William Faulkner is supposed to have remarked once that Earnest Hemingway had the distinction of never having used a word that sent a reader to the dictionary. Hem’s reply, upon hearing of this, is alleged to have been, “Poor Faulkner. He thinks you need big words to make big emotions.”
A few of my own readers have taken me to task for my own use of big words (and big sentences, too, for that matter) in The Great American Desert. It’s a book for intellectuals, one has said. Readers don’t want to work that hard.
Well, during recess today, little Celina, whose first language happens to be Spanish, and who at ten years old is certainly one of my youngest readers, came bouncing up to me to let me know that she is on the last page of the novel, and that she has enjoyed it tremendously, thank you very much. It reminds her of a fairy tale. It talks about a lot of things that she thinks about. She thinks it’s funny.
Are there words in the book that she does not know? Certainly there are. What does she do, I ask her, when she runs across one of them? Well, you know, she lectures me, there are these things called dictionaries . . .
Celina is much more disciplined than I am. I’m usually content to use context to get a general sense, even when I’m reading something in a foreign language.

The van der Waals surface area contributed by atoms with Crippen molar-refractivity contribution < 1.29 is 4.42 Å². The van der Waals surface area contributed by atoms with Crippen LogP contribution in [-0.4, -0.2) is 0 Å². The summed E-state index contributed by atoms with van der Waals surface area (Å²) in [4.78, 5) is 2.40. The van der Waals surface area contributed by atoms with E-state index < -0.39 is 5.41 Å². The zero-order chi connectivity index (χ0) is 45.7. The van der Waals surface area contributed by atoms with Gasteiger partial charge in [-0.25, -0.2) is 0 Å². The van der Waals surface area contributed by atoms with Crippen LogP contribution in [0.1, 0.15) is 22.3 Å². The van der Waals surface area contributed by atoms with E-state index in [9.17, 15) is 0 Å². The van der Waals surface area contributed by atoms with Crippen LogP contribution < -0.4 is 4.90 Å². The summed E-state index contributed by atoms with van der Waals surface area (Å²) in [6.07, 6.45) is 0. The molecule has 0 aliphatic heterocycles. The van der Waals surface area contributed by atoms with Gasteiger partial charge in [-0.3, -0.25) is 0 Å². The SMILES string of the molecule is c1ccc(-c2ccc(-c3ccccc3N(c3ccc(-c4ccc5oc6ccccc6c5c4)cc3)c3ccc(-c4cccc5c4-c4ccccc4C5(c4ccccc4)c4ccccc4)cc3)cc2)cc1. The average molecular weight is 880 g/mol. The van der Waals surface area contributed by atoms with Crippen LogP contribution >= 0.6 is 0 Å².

Now, my novel was certainly not intended for ten-year-olds, but it was intended to be dictionary-optional for the average adult. Although Antony Munchner does use some specialized vocabulary, I made an effort to make sure he did so with enough context around that most folks could keep reading without running for the reference shelf. A hagiography, I hope it would have been clear, is the biography of a saint. ‘Anhydrous’ might have been a bit of a poser, as it is short for ‘anhydrous ammonia,’ but still it should not take an ag degree to be able to figure out that it’s something added to cropland as fertilizer.
I’m helping a friend through Ulysses just now, and frankly, Ulysses is a novel that most people, unless they happen to be well-versed in western thought and literature from Homer to Aristotle to Aquinas to Yeats, and also have a good grasp of Irish history and mythology, could use some help with. It’s a tough novel to get through, the first time around, although I hasten to add that it’s well worth the effort. But I didn’t want to make my readers work that hard. When Antony goes off on his historical tangents, a vice he is particularly prone to, I make sure that he fills you in. Is there stuff that most people won’t notice the first time around? Absolutely. That’s something that can be said about any novel that the author has taken pains with. Literature may indeed be writing intended to be read twice, but it doesn’t need to be so off-putting that people put it down before they’ve read through it the first time. There’s no reason that literature can’t be funny. Thanks, Celina.